JIYAF Closes a Year of Dialogue by ‘Opening a Window’

On Thursday night May 27, at the Evangelical Lutheran Church on the Via Dolorosa, the thirteen JIYAF participants gave their friends, family, and other community members a taste of their experiences over the past eight months taking part in interreligious dialogue in Jerusalem.  At their final group presentation entitled “Opening a Window,” they exhibited the photography project that they have been working on all semester and engaged the audience in the types of activities that they did in their meetings.  I have been working as an intern at the ICCI office for the past three months, but this was the first time that I really got a sense of what it is that these discussion groups do.

I was placed in a group of ten, made up of Jews, Christians, and Muslims.  We began by going around in a circle, introducing ourselves, and talking about the significance of our names.  We then did a fun activity, where we all moved around the room and assumed different poses whenever the leaders said a word like “falafel.”  After that, we were divided into partners, and got to ask our partner as many questions as we wanted to—but they were not allowed to respond.  These fun activities showed that, despite the differences between all of us—language, religion, age, nationality, etc—we were all able to have fun together.  With that common basis, the JIYAF participants explained, we would be able to talk about the more difficult issues that divided us.  The JIYAF participants reflected on their experiences from the past eight months.  They had all joined the group hoping to deepen their understanding of one another and of the situation.   Indeed, before the program, most of them had never spoken to anyone from “the other side.”  Despite all of the difficulties they encountered over the past year, every JIYAF participant said that the experience was “completely worth it.”

You can view more pictures from the event here.

Hiba Aliyan of Face to Face

Jason Kaufman, a high school student from Westchester, NY, has been volunteering in the ICCI office for the past few weeks, meeting with and interviewing individuals involved in various aspects of ICCI’s work.  Here is his next interview, with Hiba Aliyan, an alumna of  Face to Face  currently working as a translator for the program.

I interviewed Hiba Aliyan, who has been involved with the ICCI since she was 15. She is now the program coordinator of ICCI’s youth programs (Face to Face) and is the interpreter for the current Face to Face group and camp in New York. She studies English and Spanish at the Hebrew University. She returned to Face to Face in 2006 as a leader in training, and then started working at the ICCI as an interpreter (between Arabic and Hebrew).

Hiba explained that her work at the Face to Face camp “never gets old,” as every year there is more or less the same conflict with entirely new students. She explained how it was interesting to see how each year’s students deal with the problems. Face to Face brings together students from Israel, South Africa, Northern Ireland, and the US. The aim of Face to Face is to bring students from regions with ethnic conflict. When I asked her how her work with Face to Face has changed her, she explained that it changed her the most as a child. She grew up in a primarily Jewish neighborhood but never had a Jewish friend. She said that she would talk to Jewish people on the street, but nothing serious. She explained how she went from knowing nothing to suddenly knowing a lot; from talking quickly on the street to sleeping in cabins together at camp. She found the initial impact to be the strongest.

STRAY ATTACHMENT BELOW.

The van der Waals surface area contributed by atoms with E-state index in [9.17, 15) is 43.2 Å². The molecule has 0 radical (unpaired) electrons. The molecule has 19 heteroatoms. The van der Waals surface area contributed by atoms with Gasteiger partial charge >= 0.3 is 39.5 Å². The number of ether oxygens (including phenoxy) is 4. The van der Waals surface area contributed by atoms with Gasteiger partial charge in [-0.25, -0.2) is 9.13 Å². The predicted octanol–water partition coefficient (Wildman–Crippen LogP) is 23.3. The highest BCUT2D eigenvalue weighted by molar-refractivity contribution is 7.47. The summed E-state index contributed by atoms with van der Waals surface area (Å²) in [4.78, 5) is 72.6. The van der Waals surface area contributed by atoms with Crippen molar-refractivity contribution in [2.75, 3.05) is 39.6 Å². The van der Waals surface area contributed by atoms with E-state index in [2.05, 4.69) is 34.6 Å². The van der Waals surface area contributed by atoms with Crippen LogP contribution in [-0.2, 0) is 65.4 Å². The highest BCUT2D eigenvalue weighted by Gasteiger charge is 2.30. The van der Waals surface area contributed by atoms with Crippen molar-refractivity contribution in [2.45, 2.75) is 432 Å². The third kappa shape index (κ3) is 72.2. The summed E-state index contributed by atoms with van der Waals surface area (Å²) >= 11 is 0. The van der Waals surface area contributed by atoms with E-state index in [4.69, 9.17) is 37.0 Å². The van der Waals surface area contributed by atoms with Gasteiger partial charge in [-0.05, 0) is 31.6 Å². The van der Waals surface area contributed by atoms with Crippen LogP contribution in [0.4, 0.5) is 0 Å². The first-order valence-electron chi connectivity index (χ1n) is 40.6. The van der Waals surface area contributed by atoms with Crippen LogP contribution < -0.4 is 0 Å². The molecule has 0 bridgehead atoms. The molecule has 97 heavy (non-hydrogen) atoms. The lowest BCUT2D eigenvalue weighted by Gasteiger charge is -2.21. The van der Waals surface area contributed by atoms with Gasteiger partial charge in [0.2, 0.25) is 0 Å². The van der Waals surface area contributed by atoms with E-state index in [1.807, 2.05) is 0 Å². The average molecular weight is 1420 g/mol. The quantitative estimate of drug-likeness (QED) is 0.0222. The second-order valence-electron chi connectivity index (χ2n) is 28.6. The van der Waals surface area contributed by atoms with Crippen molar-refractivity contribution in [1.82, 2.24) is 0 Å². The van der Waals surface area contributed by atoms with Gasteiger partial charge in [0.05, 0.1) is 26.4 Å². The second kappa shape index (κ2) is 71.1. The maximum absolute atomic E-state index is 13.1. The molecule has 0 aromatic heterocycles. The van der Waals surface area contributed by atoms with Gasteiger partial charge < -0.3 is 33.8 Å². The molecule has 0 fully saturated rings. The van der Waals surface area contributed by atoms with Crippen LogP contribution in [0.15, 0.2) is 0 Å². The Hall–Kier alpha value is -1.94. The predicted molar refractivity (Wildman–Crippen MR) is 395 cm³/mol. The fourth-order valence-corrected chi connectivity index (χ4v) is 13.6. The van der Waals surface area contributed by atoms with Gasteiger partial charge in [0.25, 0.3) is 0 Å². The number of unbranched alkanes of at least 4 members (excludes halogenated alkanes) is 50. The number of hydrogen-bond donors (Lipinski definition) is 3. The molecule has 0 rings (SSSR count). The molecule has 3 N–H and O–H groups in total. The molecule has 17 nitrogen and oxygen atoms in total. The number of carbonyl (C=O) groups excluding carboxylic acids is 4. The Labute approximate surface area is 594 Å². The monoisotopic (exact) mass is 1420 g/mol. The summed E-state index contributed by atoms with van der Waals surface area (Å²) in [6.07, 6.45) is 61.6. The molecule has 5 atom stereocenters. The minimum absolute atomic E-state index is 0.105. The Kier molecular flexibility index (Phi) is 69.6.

Hiba referenced one anecdote that stands out in her memory. Before leaving on her first trip to the US when she was 15, she had become closest with the Jewish students on the trip. When she and her friends reached security in Ben Gurion airport, she had a much harder time getting through than her friends. Hiba revealed that she felt that she wanted to cry and was confused at what was happening. She was confused at why she, like her friends, possessed Israeli citizenship but was not allowed to cross with them.

Reflections on the consultation at St. George’s House on Effective and Sustainable Reconciliation, May 21-23, 2010

On the weekend of May 21-13, I was privileged to be part of a special weekend “consultation” hosted by St. George’s House on the campus of Windsor Castle in England on the theme of “Effective and Sustainable Reconciliation”. This program—which was a partnership between St. George’s House and Winchester Centre of Religions for Reconciliation and Peace, supported by the Comino Foundation—brought together 25 scholars and practitioners in the field of peace and reconciliation from the UK, Northern Ireland, Israel, Sierre Leone and Sri Lanka for 2 days of intensive discussions, dialogue and dining together in friendly fellowship.

I was invited to this special “consultation” due to my ongoing professional relationship with the St. Ethelburga’s Centre for Peace and Reconciliation in London over the past 2 years. At first I didn’t pay attention to the invitation a few months ago. But when I opened the e-mail, I was intrigued by the protocol of St. Georges’ House, which has been hosting these “consultations” for small groups of people since the 1960’s. Among other things, the protocol announced the special nature of the discussions that were to take place there:

  • You are free to use information received while at a Consultation
  • Reports of the Consultations are published only if that is the collective decision of the participants
  • You may not divulge the identity or participants
  • You are encouraged to speak openly
  • You are encouraged to listen carefully
  • Respect must be shown to all participants at all times
  • You must be open to the possibility of changing your mind